As much a craftsman as artist, Ulicny strives for individuality in each of his creations.  Instead of merely classifying his work as “assemblage or “found” objects, the artist puts specific intention, meaning and weight behind every detail in his work.  Armed with a keen eye for design and illustration, Ulicny pushes boundaries of sculptural work that pushes and pulls the viewer in with both thoughtfulness and humor.  With his visceral constructions, Ron challenges our initial perceptions of life, experience and everyday happenstance thus creating simple yet stunning affects.

Ron is a trained artist, photographer, musician, and craftsman, who lives and works in Portland, Oregon. His “new works” will be on show through March 22, 2012, at the gallery.

Visit Spoke Art for more details.

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Mud Monkey’s Awesome Sculptures

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Simon Boses’ (aka Mud Monkey) wondrously-imaginative clay sculptures are the result of a childhood fired by exposure to art from many different cultures, and a staple diet of watching cartoons.

Sometimes the most simply drawn cartoon characters can evoke deep feelings of empathy in us, and Boses has been able to harness the same phenomena in his works with great effect. His works have a whimsical and delightful quality to them, and yet, they are rich with hidden and subtle symbolism, that reveals itself upon repeat viewings.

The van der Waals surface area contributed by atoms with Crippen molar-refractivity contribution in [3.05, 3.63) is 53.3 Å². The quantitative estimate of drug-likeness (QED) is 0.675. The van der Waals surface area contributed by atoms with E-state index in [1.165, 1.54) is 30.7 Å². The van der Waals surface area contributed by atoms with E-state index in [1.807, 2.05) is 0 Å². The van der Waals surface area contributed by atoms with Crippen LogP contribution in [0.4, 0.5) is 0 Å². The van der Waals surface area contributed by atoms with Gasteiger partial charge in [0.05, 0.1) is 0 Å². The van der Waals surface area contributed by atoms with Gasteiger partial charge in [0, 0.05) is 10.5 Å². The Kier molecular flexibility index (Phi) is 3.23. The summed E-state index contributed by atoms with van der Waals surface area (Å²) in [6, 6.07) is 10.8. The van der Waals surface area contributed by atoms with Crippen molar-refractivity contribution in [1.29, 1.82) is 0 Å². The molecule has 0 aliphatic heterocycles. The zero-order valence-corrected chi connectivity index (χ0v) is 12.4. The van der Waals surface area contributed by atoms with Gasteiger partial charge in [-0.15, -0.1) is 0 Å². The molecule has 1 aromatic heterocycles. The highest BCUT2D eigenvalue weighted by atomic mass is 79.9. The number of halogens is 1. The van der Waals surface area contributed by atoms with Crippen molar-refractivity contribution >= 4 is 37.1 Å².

I found the stylized lines and forms of cartoons echoed in the art of many cultures. African masks, Egyptian tablet figures, Coptic portraiture and Australian aboriginal bark paintings were among those that captured my imagination and inspired me to weave a thread of symbolism into my work. This is where my own mythology comes in.

A piece is successful when it reveals a familiar moment in what it is to be human. It can be something as small as the affection one feels toward their favorite toy or as complicated as an unrecognized injustice our society unintentionally supports. When the audience recognizes that moment as something from their own lives, possibly something they never took time to think about I consider it to be a success.

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Boses is an alumnus of the Maryland Institute College of Art for ceramic, and lives and works in Seminole, Florida. He undertakes commissions, and you can buy his (very affordable) sculptures at his Etsy store.